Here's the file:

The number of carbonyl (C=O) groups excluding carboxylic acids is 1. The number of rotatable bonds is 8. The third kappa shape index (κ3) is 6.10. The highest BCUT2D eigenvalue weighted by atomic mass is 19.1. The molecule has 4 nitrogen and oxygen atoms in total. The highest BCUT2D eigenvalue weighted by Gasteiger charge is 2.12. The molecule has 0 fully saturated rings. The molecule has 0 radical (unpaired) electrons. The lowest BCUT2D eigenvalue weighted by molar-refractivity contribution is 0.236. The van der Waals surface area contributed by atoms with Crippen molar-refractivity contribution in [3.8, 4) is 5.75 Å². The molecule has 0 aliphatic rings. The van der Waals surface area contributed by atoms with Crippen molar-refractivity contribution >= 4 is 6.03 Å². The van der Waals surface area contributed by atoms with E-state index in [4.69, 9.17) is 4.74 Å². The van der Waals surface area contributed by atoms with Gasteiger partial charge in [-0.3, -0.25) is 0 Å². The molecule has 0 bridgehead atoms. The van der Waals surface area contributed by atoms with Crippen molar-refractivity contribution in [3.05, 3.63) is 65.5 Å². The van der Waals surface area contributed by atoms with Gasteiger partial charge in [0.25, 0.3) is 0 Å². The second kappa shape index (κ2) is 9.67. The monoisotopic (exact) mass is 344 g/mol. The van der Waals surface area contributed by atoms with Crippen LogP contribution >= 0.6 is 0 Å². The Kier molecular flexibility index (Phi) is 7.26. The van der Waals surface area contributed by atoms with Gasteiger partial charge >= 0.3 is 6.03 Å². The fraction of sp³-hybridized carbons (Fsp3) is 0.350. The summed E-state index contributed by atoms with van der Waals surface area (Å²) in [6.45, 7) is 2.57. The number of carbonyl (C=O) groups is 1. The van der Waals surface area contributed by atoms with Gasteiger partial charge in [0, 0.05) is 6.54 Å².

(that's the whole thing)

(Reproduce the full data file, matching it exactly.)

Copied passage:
The number of carbonyl (C=O) groups excluding carboxylic acids is 1. The number of rotatable bonds is 8. The third kappa shape index (κ3) is 6.10. The highest BCUT2D eigenvalue weighted by atomic mass is 19.1. The molecule has 4 nitrogen and oxygen atoms in total. The highest BCUT2D eigenvalue weighted by Gasteiger charge is 2.12. The molecule has 0 fully saturated rings. The molecule has 0 radical (unpaired) electrons. The lowest BCUT2D eigenvalue weighted by molar-refractivity contribution is 0.236. The van der Waals surface area contributed by atoms with Crippen molar-refractivity contribution in [3.8, 4) is 5.75 Å². The molecule has 0 aliphatic rings. The van der Waals surface area contributed by atoms with Crippen molar-refractivity contribution >= 4 is 6.03 Å². The van der Waals surface area contributed by atoms with E-state index in [4.69, 9.17) is 4.74 Å². The van der Waals surface area contributed by atoms with Gasteiger partial charge in [-0.3, -0.25) is 0 Å². The molecule has 0 bridgehead atoms. The van der Waals surface area contributed by atoms with Crippen molar-refractivity contribution in [3.05, 3.63) is 65.5 Å². The van der Waals surface area contributed by atoms with Gasteiger partial charge in [0.25, 0.3) is 0 Å². The second kappa shape index (κ2) is 9.67. The monoisotopic (exact) mass is 344 g/mol. The van der Waals surface area contributed by atoms with Crippen LogP contribution >= 0.6 is 0 Å². The Kier molecular flexibility index (Phi) is 7.26. The van der Waals surface area contributed by atoms with Gasteiger partial charge >= 0.3 is 6.03 Å². The fraction of sp³-hybridized carbons (Fsp3) is 0.350. The summed E-state index contributed by atoms with van der Waals surface area (Å²) in [6.45, 7) is 2.57. The number of carbonyl (C=O) groups is 1. The van der Waals surface area contributed by atoms with Gasteiger partial charge in [0, 0.05) is 6.54 Å².